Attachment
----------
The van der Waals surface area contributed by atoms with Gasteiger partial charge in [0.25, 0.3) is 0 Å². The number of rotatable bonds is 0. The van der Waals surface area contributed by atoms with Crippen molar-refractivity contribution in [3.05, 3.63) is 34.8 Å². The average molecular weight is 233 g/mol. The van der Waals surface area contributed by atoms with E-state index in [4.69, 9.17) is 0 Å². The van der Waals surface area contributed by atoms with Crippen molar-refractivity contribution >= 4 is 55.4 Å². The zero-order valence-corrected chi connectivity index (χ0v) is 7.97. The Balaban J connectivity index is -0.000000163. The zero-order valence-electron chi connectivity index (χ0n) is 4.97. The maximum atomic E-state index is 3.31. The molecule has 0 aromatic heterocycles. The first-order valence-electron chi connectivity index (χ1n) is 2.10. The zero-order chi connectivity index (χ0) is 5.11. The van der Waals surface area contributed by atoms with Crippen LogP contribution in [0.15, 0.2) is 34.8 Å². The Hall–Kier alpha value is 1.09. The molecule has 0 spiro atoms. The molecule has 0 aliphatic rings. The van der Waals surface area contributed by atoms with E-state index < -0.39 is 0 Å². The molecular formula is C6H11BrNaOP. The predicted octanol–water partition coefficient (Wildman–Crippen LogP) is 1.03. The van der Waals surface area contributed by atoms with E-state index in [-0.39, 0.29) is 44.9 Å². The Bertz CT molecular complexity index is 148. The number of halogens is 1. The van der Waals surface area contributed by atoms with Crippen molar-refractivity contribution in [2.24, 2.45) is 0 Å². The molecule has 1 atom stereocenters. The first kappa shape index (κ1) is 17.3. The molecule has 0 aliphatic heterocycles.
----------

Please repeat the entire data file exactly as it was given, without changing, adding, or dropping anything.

The van der Waals surface area contributed by atoms with Gasteiger partial charge in [0.25, 0.3) is 0 Å². The number of rotatable bonds is 0. The van der Waals surface area contributed by atoms with Crippen molar-refractivity contribution in [3.05, 3.63) is 34.8 Å². The average molecular weight is 233 g/mol. The van der Waals surface area contributed by atoms with E-state index in [4.69, 9.17) is 0 Å². The van der Waals surface area contributed by atoms with Crippen molar-refractivity contribution >= 4 is 55.4 Å². The zero-order valence-corrected chi connectivity index (χ0v) is 7.97. The Balaban J connectivity index is -0.000000163. The zero-order valence-electron chi connectivity index (χ0n) is 4.97. The maximum atomic E-state index is 3.31. The molecule has 0 aromatic heterocycles. The first-order valence-electron chi connectivity index (χ1n) is 2.10. The zero-order chi connectivity index (χ0) is 5.11. The van der Waals surface area contributed by atoms with Crippen LogP contribution in [0.15, 0.2) is 34.8 Å². The Hall–Kier alpha value is 1.09. The molecule has 0 spiro atoms. The molecule has 0 aliphatic rings. The van der Waals surface area contributed by atoms with E-state index < -0.39 is 0 Å². The molecular formula is C6H11BrNaOP. The predicted octanol–water partition coefficient (Wildman–Crippen LogP) is 1.03. The van der Waals surface area contributed by atoms with E-state index in [-0.39, 0.29) is 44.9 Å². The Bertz CT molecular complexity index is 148. The number of halogens is 1. The van der Waals surface area contributed by atoms with Crippen molar-refractivity contribution in [2.24, 2.45) is 0 Å². The molecule has 1 atom stereocenters. The first kappa shape index (κ1) is 17.3. The molecule has 0 aliphatic heterocycles.